Chrome Warns You When Typing Anything Into Non-Secure Sites
Chrome Warns You When Typing Anything Into Non-Secure Sites

We all know that Google seems to be committed to making the web to migrate to secure connections (HTTPS). Hence, Google announced recently that, starting with Chrome 62 version, slated to be released in October, it will show an “unsecured” website message whenever the user types anything on a page that does not have Encryption.

Chrome Warns You When Typing Anything Into Non-Secure Sites

The tech giant Google seems to be committed to making the web to migrate to secure connections (HTTPS). The company announced recently that, starting with Chrome 62 version, slated to be released in October, it will show an “unsecured” website message whenever the user types anything on a page that does not have Encryption.

Changes to discourage unencrypted HTTP usage are being gradual in Chrome. In browser version 56, the tech giant Google started to display an alert icon (“i”) next to the address bar whenever the user was on an HTTP site. The explicit “Not Secure” message was only displayed on pages that had formed with sensitive data.

However, “passwords and credit cards are not the only data types that should be private,” according to the company. “Any type of data that users type on websites should not be accessible to others on the network, so starting with version 62, Chrome will display the ‘Not secure’ warning when users enter information into HTTP sites,” says the tech giant Google.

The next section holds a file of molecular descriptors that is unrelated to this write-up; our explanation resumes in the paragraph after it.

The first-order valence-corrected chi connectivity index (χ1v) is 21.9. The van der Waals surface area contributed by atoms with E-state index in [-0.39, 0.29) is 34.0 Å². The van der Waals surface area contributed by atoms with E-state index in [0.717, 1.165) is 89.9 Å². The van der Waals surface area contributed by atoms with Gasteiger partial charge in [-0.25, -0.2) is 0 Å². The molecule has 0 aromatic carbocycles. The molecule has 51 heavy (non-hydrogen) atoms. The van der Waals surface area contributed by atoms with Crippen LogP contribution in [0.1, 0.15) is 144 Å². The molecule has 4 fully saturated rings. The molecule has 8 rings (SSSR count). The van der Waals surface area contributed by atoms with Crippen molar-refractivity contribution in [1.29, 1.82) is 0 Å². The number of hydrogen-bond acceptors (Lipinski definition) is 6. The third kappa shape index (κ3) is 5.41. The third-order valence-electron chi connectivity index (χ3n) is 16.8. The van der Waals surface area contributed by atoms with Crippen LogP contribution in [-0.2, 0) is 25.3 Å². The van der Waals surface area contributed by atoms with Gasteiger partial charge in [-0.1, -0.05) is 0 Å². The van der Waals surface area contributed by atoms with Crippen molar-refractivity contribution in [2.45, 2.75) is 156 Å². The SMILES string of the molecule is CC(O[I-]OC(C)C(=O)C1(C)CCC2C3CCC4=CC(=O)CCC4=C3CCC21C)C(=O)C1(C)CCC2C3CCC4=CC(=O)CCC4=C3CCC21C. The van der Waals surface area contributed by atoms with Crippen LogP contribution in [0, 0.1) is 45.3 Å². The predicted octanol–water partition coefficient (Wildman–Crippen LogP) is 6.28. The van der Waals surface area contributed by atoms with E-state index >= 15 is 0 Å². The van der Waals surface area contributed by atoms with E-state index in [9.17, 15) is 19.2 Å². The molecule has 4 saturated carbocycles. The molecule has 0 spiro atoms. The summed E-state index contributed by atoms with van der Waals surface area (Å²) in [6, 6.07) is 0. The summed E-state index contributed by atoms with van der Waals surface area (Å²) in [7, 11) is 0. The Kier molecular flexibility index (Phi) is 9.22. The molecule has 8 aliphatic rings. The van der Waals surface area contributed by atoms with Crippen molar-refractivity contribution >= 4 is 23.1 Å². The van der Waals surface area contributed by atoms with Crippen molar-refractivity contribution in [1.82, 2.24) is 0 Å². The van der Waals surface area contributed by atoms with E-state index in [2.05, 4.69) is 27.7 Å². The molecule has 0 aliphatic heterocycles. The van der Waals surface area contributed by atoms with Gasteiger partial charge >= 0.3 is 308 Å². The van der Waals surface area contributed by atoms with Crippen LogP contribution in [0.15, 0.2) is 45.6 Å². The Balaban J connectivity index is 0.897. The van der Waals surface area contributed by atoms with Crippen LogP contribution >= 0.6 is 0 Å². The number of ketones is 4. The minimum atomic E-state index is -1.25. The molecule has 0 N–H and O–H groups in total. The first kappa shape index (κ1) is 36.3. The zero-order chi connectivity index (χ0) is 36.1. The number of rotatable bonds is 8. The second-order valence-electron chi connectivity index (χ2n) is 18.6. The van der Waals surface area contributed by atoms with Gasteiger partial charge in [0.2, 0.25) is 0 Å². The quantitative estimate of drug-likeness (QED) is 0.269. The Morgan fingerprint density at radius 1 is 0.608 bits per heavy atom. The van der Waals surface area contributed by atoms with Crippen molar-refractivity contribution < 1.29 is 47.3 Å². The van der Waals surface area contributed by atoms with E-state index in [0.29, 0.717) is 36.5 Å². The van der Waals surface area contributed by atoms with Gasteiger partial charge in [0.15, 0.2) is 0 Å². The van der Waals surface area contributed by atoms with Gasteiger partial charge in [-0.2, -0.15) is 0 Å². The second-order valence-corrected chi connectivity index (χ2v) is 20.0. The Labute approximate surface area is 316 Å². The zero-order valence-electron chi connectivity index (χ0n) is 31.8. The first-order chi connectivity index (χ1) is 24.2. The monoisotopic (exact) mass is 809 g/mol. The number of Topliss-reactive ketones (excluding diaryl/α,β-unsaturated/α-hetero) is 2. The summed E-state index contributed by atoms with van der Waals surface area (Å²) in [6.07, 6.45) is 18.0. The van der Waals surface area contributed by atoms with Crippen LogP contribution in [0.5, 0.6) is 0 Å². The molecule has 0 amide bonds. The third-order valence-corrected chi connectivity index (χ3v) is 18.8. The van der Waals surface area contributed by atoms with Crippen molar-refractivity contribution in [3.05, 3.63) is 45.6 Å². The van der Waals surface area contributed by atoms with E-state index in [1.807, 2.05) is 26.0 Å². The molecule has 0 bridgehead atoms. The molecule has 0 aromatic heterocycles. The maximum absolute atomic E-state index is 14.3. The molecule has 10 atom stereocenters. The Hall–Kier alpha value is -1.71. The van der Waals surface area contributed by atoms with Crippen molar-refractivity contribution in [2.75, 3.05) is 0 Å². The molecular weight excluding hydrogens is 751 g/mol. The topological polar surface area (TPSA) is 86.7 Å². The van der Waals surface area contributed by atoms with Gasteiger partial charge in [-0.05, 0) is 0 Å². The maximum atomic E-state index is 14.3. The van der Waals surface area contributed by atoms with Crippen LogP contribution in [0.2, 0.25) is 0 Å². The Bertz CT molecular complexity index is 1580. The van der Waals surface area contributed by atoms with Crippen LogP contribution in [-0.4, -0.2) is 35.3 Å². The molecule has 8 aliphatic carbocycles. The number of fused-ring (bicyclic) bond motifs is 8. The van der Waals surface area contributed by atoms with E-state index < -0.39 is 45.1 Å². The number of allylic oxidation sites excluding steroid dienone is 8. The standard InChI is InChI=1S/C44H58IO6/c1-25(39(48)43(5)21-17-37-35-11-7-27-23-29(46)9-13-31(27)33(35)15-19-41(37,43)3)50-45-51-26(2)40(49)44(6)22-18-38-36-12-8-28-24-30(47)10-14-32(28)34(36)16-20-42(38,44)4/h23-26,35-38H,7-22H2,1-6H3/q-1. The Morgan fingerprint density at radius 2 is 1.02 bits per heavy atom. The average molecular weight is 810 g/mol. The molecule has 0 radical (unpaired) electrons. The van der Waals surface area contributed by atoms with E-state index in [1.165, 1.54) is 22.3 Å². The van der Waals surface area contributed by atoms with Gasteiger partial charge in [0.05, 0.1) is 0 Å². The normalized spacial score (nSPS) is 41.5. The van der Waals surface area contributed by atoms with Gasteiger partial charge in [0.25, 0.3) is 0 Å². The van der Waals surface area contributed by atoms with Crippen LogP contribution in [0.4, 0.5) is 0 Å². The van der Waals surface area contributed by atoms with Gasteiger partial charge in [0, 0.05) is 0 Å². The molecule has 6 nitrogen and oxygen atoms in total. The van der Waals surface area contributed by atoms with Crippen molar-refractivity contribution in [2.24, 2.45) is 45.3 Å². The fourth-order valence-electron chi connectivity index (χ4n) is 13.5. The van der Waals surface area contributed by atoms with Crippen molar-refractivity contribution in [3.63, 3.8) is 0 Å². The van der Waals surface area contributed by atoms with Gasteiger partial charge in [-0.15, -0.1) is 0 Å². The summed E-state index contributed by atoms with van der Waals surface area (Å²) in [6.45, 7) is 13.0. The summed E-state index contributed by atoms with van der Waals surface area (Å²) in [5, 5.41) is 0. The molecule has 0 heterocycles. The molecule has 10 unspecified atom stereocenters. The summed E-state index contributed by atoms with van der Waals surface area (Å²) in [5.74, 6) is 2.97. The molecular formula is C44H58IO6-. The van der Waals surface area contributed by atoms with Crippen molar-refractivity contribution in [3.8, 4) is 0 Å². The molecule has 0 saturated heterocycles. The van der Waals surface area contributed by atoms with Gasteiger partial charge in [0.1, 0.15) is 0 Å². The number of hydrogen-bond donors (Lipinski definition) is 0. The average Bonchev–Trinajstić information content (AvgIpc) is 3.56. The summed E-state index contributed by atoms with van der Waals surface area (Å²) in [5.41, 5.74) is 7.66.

The change also applies to anonymous tabs, where the tech giant Google will be even more rigid: the message will appear even if the user does not enter any information. This is necessary because, according to the tech giant Google, when people open a site in private mode, they raise their privacy expectations – however, anonymous browsing does not prevent others on the network from seeing what you’re accessing.

Warning - Chrome Warns You When Typing Anything Into Non-Secure Sites

The company already warns that in the future, without specifying a deadline, will display the message “Not secure” for all pages other than HTTPS. So, if you’re a developer then you might know that Let’s Encrypt provides TLS certificates for free, and you do not even have to pay annuity (and even then, prices are lower than ever).



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